The “Aleinu” Prayer: A Vision for the Jewish People, or for All Humanity?

Oct. 26 2015

The prayer Aleinu, originally written as part of the High Holy Day liturgy, later became a mainstay of the daily service. The first half emphasizes the uniqueness of the Jewish people’s connection to God and the falsehood of other religions. The second half, however, depicts an eschatological future in which the whole world unites to worship God. Reuven Kimelman explores the tensions between the prayer’s particularism and its universalism:

Unlike most Jewish visions of the future, Aleinu is not restorative, looking to revive an ideal past; rather, it is utopian, looking to establish an ideal future. Although every knee bends to God, this is not under the threat of Jewish swords. In other words, Aleinu does not envision the Judaization of the world. Instead, it seeks the monotheization and ethicization (“to turn to You all the wicked of the earth”) of all humanity. It looks forward to the acceptance of God’s sovereignty by all humanity, which is synonymous—in Aleinu’s thinking—with the uprooting of evil.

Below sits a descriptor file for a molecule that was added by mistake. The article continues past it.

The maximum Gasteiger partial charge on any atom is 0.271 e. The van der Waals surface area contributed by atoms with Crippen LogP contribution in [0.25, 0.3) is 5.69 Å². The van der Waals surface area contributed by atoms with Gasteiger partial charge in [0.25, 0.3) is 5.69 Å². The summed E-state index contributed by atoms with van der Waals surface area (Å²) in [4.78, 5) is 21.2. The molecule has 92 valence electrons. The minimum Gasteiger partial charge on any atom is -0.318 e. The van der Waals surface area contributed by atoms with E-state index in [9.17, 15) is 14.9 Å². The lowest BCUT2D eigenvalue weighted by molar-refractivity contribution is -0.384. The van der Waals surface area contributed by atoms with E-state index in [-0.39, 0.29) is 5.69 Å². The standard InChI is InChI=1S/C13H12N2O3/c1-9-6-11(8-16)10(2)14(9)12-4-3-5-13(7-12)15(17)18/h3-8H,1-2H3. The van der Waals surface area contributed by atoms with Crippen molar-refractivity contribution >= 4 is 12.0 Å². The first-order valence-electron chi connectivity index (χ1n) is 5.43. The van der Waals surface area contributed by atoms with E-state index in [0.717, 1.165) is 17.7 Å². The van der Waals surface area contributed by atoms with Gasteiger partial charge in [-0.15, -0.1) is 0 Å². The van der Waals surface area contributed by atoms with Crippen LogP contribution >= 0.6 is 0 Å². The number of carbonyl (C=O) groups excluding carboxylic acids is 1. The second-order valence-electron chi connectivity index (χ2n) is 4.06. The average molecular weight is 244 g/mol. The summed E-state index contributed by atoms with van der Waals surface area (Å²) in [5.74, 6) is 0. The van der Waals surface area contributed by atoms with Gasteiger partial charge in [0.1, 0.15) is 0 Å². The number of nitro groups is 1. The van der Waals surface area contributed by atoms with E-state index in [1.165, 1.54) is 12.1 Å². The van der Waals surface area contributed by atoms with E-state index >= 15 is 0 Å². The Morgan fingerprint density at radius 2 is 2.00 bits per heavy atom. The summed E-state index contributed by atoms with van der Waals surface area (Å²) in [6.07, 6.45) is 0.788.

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More about: Eschatology, Jewish liturgy, Judaism, Messianism, Religion & Holidays, Universalism


A Lesson from Moshe Dayan for Israel’s Syria Policy

Dec. 11 2019

In the 1950s, Jerusalem tasked Moshe Dayan with combating the Palestinian guerrillas—known as fedayeen—who infiltrated Israel’s borders from Sinai, Gaza, and Jordan to attack soldiers or civilians and destroy crops. When simple retaliation, although tactically effective, proved insufficient to deter further attacks, Dayan developed a more sophisticated long-term strategy of using attrition to Israel’s advantage. Gershon Hacohen argues that the Jewish state can learn much from Dayan’s approach in combating the Iranian presence in Syria—especially since the IDF cannot simply launch an all-out offensive to clear Syria of Iranian forces:

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More about: Iran, Israeli Security, Moshe Dayan, Palestinian terror, Syria